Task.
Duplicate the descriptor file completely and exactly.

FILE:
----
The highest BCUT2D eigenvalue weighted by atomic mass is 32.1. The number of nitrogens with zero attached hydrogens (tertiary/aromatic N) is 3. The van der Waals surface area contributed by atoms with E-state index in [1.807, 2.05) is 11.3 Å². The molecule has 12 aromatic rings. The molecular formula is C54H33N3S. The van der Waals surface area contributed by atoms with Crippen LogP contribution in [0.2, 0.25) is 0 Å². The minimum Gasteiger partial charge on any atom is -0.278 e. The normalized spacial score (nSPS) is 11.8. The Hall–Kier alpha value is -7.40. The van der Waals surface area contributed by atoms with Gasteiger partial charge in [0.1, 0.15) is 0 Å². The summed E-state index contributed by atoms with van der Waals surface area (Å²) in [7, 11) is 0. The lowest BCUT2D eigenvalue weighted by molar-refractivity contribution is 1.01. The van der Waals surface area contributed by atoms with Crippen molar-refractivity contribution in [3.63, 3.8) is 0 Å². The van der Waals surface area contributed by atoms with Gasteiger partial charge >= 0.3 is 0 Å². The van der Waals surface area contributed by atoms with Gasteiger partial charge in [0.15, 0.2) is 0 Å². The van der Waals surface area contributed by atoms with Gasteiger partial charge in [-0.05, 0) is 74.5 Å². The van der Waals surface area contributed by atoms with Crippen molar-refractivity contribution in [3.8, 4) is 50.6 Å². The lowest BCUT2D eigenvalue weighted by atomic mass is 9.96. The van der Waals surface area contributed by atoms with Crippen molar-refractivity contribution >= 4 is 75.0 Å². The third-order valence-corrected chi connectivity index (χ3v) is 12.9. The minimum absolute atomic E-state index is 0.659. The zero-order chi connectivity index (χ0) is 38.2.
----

The highest BCUT2D eigenvalue weighted by atomic mass is 32.1. The number of nitrogens with zero attached hydrogens (tertiary/aromatic N) is 3. The van der Waals surface area contributed by atoms with E-state index in [1.807, 2.05) is 11.3 Å². The molecule has 12 aromatic rings. The molecular formula is C54H33N3S. The van der Waals surface area contributed by atoms with Crippen LogP contribution in [0.2, 0.25) is 0 Å². The minimum Gasteiger partial charge on any atom is -0.278 e. The normalized spacial score (nSPS) is 11.8. The Hall–Kier alpha value is -7.40. The van der Waals surface area contributed by atoms with Gasteiger partial charge in [0.1, 0.15) is 0 Å². The summed E-state index contributed by atoms with van der Waals surface area (Å²) in [7, 11) is 0. The lowest BCUT2D eigenvalue weighted by molar-refractivity contribution is 1.01. The van der Waals surface area contributed by atoms with Crippen molar-refractivity contribution in [3.63, 3.8) is 0 Å². The van der Waals surface area contributed by atoms with Gasteiger partial charge >= 0.3 is 0 Å². The van der Waals surface area contributed by atoms with Gasteiger partial charge in [0.15, 0.2) is 0 Å². The van der Waals surface area contributed by atoms with Gasteiger partial charge in [-0.05, 0) is 74.5 Å². The van der Waals surface area contributed by atoms with Crippen molar-refractivity contribution in [3.8, 4) is 50.6 Å². The lowest BCUT2D eigenvalue weighted by atomic mass is 9.96. The van der Waals surface area contributed by atoms with Crippen molar-refractivity contribution >= 4 is 75.0 Å². The third-order valence-corrected chi connectivity index (χ3v) is 12.9. The minimum absolute atomic E-state index is 0.659. The zero-order chi connectivity index (χ0) is 38.2.